RaveThe Guardian (UK)The publication of Reward System by Cambridge-born Jem Calder provides further evidence that the medium is attracting some of the most talented young writers of fiction at work today, on both sides of the Irish sea ... as up-to-date as these stories feel, Reward System belongs firmly in the tradition of fictional miniaturism: Calder’s stories are all granular portraits of micro-interactions between people in ostensibly mundane settings, tapped out on six inches of LCD glass ... Calder’s view of contemporary reality feels several notches darker and more jaded than, say, Flattery’s or Sally Rooney’s. So why doesn’t a single page here feel dour or depressing to read? Quite simply because Calder is a superb writer, by turns funny, graceful, acidly cynical, lyrical – and always verbally dexterous and inventive. He can make the boredom of office life fascinating, as in Search Engine Optimisation; he can make a desolate house party enlivening, as in Better Off Alone; and his descriptions of loneliness and dissatisfaction, as in virtually all these stories, leave the reader feeling understood – or, as his characters would say, seen...But he can also write simply and beautifully, with a keen eye for the natural world and human behaviour.
RaveThe Guardian (UK)Funny, stylish and accomplished, it is a satirical caper about the tangled roots of creative inspiration and the indignities of authorial ambition. There is a time-honoured – some would say moth-eaten – tradition of novelists writing novels about novelists, from Roth and Updike to Rooney, Ferrante and Jean Hanff Korelitz. Are such books interrogations of the moral and material conditions of authorship, or exercises in literary navel gazing? And who on earth wants to read another one? For much of this novel, I was surprised to find myself thinking: I do ... Lipstein sets up this dilemma, and traces the fallout from it, with a formal and stylistic swagger that more experienced novelists might envy. But at a certain point the question I found myself confronting was: who cares? Both money and acclaim undoubtedly have their upsides, but in themselves neither can give life or a novel meaning. Lipstein knows this: Last Resort is an unsparing satire of a generation of millennials who fear that their lives lack gravitas and emotional depth. Every gesture is inflected with painful self-awareness, a first approximation of feeling ... stakes everything on the hope that being knowing enough about knowingness, and ironic enough about irony, can help a novel transcend its own self-consciousness and point to something more profound. You won’t read a more brilliantly executed literary romp this year. But at a certain point you may find yourself longing for something a bit more … well, you know, whatever the opposite of empty is.
PositiveThe Guardian (UK)... the narrative truly comes alive when [Schulz] contemplates her father’s story ... The book’s second section describes Schulz’s surprise at finding a life partner after years of cherishing a bookish kind of solitude. Here, her tendency to digress might be seen as a defence against cloying sentimentality. If so, she needn’t have worried ... But Schulz’s unusual method – part‑essay, part-memoir – comes into its own in the book’s final third ... In these passages, Schulz’s prose almost rises to the level of Nietzsche at his most wise and humane, or William James.
MixedThe Guardian (UK)By engaging in an \'activism of the word\', this erudite, original and ultimately unsatisfying book intends to pit the \'radical surprise of real life\' against the \'lies of the rulers\' ... We can be sure what this novel is trying to do, because it keeps telling us ... Satya/Kumar serves up a torrent of namechecks and information. A future reader would find in this book a kind of time capsule of the Trump years...everything is related in the bloodless prose of a Washington Post editorial ... \'Any good novel,\' Satya reminds us, quoting the historian Timothy Snyder, \'enlivens our ability to think about ambiguous situations and judge the intentions of others.\' But sincerely intending to dramatise ambiguous situations and the intention of others is not the same thing as doing it. In fiction, all the information in the world – whether true or false – is no substitute for the enlivening portrayal of character, relationship, interiority, et cetera.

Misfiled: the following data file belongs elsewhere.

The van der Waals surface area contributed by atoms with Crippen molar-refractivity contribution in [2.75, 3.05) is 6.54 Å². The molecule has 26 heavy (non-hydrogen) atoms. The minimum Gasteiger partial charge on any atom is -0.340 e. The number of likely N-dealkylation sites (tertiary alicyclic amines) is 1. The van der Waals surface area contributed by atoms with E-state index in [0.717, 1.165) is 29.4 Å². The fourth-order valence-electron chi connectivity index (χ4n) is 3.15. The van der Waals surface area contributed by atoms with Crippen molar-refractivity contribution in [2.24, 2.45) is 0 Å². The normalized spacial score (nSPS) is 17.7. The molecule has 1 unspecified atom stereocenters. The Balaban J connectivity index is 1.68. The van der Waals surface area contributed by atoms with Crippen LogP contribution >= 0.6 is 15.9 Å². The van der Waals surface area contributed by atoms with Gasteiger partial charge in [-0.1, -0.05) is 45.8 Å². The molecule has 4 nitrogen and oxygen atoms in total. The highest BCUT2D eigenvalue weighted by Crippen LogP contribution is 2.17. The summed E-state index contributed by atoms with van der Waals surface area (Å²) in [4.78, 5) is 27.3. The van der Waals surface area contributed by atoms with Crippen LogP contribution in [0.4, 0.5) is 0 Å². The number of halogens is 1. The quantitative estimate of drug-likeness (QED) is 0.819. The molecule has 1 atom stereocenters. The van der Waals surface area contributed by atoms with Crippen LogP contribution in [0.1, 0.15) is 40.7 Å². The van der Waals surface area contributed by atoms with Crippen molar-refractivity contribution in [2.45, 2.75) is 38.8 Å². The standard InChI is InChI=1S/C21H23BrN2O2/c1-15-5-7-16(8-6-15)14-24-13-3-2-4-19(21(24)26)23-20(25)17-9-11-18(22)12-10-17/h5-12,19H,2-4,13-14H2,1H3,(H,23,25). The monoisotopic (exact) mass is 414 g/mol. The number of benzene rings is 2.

PositiveThe Guardian (UK)The Rapture is perceptive about the ways in which earthly longing can be refracted into religious excitement, as a magnifying glass focuses sunlight. The Society helps channel and tame its members’ sexual passion, their grief over husbands and brothers lost in the war, and their unarticulated political frustration (first-wave feminism has barely made a splash in their lives). McGlasson weaves these threads together skilfully, creating a wise and entertaining novel about the way we break open the boxes sealed inside ourselves.
RaveThe Guardian (UK)Clive James has called [Keret] \'one of the most important writers alive”\'– and these 22 tales showcase why. In Keret’s world, whimsy often conceals gut-wrenching wisdom, and heartache usually comes laced with hilarity. If Kafka were reincarnated as a comedy writer in Tel Aviv, his work might look something like this ... The invention in these stories is dazzling: time and again, Keret hits on an idea so good that another writer would turn it into a novel ... Where older Israeli writers such as Amos Oz and David Grossman have railed like prophets against their nation’s sins, Keret mounts his protest in the form of pitch-black satire ... Although the tales are divided between five translators, each captures Keret’s dry, almost clinical style superbly. The book shows a master of the short story pushing against the limits of what the form can achieve ... There’s only one thing Keret is incapable of doing with a story: writing one that’s boring.